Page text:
Overbilling is one of the more common types of legal malpractice when you hire an attorney that bills you by the hour, and it happens much more often than most clients realize. Even though there are many great attorneys out there who do great work for their clients, there are also unfortunately lawyers who truly value the trust of their clients, lawyers who will commit unethical and sometimes even criminal acts in order to line their own pockets. Many times this shows up in the form of overbilling the client.
If after working with an attorney you think that you may have been a victim of overbilling, Ross Sears II of Sears Crawford is here to explain how to sue a lawyer for overbilling.
What is considered overbilling?
Generally speaking, there are three ways to pay an attorney: 1) hourly; 2) flat fee; and 3) Contingency fee. Hourly is what it sounds like. You hire an attorney at an agreed-upon hourly rate and your attorney then bills you for any and all time spent working on your case. Generally, but not always, this type of fee arrangement takes place when the client is being sued and needs an attorney to defend them. Sometimes, and generally on smaller cases, an attorney may enter into an agreement to work on a “flat fee” which means the attorney will charge a single fee, regardless of how long the case takes or how many hours the attorney spends working on the case. Finally, the contingency fee is charged more often on the Plaintiff’s side of the case (the person filing a civil lawsuit for money damages) and the attorney charges a percentage of the case and only gets paid if and when the client gets paid. All of these forms of attorney payment can give rise to overcharging and/or excessive or “unconscionable” fees.
Overbilling is a type of legal malpractice (or breach of fiduciary duty) that involves lawyers who charge an excessive, unreasonable or unconscionable fee for their legal services. In most legal malpractice cases, this occurs when an attorney overcharges their hourly rate or exaggerates the time it took to complete tasks relating to your case, but it can also occur when an attorney is charging an unconscionable contingency fee. Lawyers who overbill know that their clients may not have a point of reference for how much time and effort these tasks take, and will attempt to take advantage of their position of fidelity and trust.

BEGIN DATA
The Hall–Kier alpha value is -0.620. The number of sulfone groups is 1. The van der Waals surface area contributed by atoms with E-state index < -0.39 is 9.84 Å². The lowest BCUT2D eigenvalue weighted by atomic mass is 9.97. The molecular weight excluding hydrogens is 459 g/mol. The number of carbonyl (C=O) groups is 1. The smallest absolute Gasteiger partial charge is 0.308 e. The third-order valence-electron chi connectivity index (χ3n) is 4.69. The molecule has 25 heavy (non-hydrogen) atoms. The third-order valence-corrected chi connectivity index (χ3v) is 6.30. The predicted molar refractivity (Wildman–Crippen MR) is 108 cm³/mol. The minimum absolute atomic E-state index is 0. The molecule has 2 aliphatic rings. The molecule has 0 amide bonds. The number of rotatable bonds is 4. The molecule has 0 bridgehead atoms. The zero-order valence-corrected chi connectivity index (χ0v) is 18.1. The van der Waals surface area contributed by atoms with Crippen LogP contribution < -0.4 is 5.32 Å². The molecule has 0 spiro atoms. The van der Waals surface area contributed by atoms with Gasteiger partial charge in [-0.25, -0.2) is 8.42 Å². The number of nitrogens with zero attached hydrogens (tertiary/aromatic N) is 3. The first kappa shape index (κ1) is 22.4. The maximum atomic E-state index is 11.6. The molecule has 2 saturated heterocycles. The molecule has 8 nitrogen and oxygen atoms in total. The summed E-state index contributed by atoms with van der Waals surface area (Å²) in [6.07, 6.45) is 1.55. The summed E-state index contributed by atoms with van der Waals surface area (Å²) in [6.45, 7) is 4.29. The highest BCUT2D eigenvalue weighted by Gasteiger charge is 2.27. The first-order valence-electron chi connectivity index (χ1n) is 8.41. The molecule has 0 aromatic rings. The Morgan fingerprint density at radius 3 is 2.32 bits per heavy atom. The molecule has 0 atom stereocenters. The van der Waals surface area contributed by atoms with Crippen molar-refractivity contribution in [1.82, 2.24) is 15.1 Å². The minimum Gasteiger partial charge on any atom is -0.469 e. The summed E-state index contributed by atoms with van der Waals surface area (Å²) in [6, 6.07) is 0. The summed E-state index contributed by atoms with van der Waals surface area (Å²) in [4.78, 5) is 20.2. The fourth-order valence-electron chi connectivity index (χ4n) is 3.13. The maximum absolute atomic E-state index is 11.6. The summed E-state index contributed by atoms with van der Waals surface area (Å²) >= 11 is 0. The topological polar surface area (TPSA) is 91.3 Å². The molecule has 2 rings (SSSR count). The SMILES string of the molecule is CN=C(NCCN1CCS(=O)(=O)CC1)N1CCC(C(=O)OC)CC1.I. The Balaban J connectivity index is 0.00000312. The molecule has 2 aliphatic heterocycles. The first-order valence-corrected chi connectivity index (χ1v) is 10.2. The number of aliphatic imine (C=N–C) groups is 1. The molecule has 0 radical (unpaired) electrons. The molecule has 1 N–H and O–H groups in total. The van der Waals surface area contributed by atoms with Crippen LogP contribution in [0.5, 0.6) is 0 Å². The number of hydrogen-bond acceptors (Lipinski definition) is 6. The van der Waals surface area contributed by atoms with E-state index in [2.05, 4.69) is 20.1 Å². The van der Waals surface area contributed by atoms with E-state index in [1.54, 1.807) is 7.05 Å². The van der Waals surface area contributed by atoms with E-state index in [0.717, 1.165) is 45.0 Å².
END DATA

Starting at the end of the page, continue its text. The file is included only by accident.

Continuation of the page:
Keep reading: What is legal malpractice?
What can you do if your attorney is overbilling you?
If you believe your attorney has overcharged you for the work performed, whether it be by hourly fee or by contingency fee, we advise that you first speak with your attorney about your concerns. The attorney should have an incentive to keep you happy and make things right with you, rather than risk your filing a lawsuit against them for the above-described acts.
If for some reason, your attorney is not cooperating with you, your next step should be to get a second opinion from a legal malpractice attorney, to see if they recommend a fee dispute. An experienced legal malpractice attorney, like Ross Sears from Sears Crawford, will be able to sift through the evidence provided and determine whether or not you have grounds for a lawsuit. Among the many reasons to file a lawsuit against an attorney, overbilling may seem like a small thing, but should not be overlooked, because it is an area of the Attorney-Client relationship that is often abused.
How to fight excessive attorney fees
The answer to how to sue a lawyer for overbilling is simple: hire an experienced legal malpractice attorney to represent you. When it comes to legal malpractice cases, you cannot simply hire any attorney you have heard about on television. If you are going head-to-head with another lawyer, you need an experienced and aggressive Legal Malpractice attorney fighting in your corner.
When looking for a lawyer, you should consider hiring a Board Certified lawyer. Why? Hiring a lawyer who is Board Certified in Personal Injury Law, which encompasses legal malpractice, strengthens your case immensely – after all, only approximately 5% of practicing attorneys in the state of Texas are Board Certified by the state. Hiring a Board Certified attorney like Ross Sears II can make the difference between winning and losing your case of overbilling.